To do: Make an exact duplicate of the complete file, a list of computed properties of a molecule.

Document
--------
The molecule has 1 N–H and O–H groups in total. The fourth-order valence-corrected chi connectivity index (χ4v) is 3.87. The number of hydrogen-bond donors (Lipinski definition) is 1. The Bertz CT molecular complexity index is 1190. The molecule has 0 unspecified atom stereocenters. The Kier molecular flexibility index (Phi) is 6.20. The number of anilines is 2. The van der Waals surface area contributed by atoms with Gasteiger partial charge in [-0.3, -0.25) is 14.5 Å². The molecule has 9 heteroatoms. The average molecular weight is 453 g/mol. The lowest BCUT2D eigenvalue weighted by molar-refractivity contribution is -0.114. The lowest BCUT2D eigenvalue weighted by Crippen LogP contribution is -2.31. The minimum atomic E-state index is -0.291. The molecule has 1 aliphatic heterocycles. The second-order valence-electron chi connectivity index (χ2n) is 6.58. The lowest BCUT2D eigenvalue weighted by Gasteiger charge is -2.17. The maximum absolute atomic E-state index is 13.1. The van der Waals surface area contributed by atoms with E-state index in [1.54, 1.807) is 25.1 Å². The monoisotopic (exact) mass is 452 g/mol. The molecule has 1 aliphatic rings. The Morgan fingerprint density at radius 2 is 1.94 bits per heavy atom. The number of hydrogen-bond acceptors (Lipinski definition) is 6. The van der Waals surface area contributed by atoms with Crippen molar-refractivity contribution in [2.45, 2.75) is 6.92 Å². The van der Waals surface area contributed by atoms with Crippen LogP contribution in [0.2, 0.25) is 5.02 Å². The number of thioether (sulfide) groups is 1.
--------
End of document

The molecule has 1 N–H and O–H groups in total. The fourth-order valence-corrected chi connectivity index (χ4v) is 3.87. The number of hydrogen-bond donors (Lipinski definition) is 1. The Bertz CT molecular complexity index is 1190. The molecule has 0 unspecified atom stereocenters. The Kier molecular flexibility index (Phi) is 6.20. The number of anilines is 2. The van der Waals surface area contributed by atoms with Gasteiger partial charge in [-0.3, -0.25) is 14.5 Å². The molecule has 9 heteroatoms. The average molecular weight is 453 g/mol. The lowest BCUT2D eigenvalue weighted by molar-refractivity contribution is -0.114. The lowest BCUT2D eigenvalue weighted by Crippen LogP contribution is -2.31. The minimum atomic E-state index is -0.291. The molecule has 1 aliphatic heterocycles. The second-order valence-electron chi connectivity index (χ2n) is 6.58. The lowest BCUT2D eigenvalue weighted by Gasteiger charge is -2.17. The maximum absolute atomic E-state index is 13.1. The van der Waals surface area contributed by atoms with E-state index in [1.54, 1.807) is 25.1 Å². The monoisotopic (exact) mass is 452 g/mol. The molecule has 1 aliphatic rings. The Morgan fingerprint density at radius 2 is 1.94 bits per heavy atom. The number of hydrogen-bond acceptors (Lipinski definition) is 6. The van der Waals surface area contributed by atoms with Crippen molar-refractivity contribution in [2.45, 2.75) is 6.92 Å². The van der Waals surface area contributed by atoms with Crippen LogP contribution in [0.2, 0.25) is 5.02 Å². The number of thioether (sulfide) groups is 1.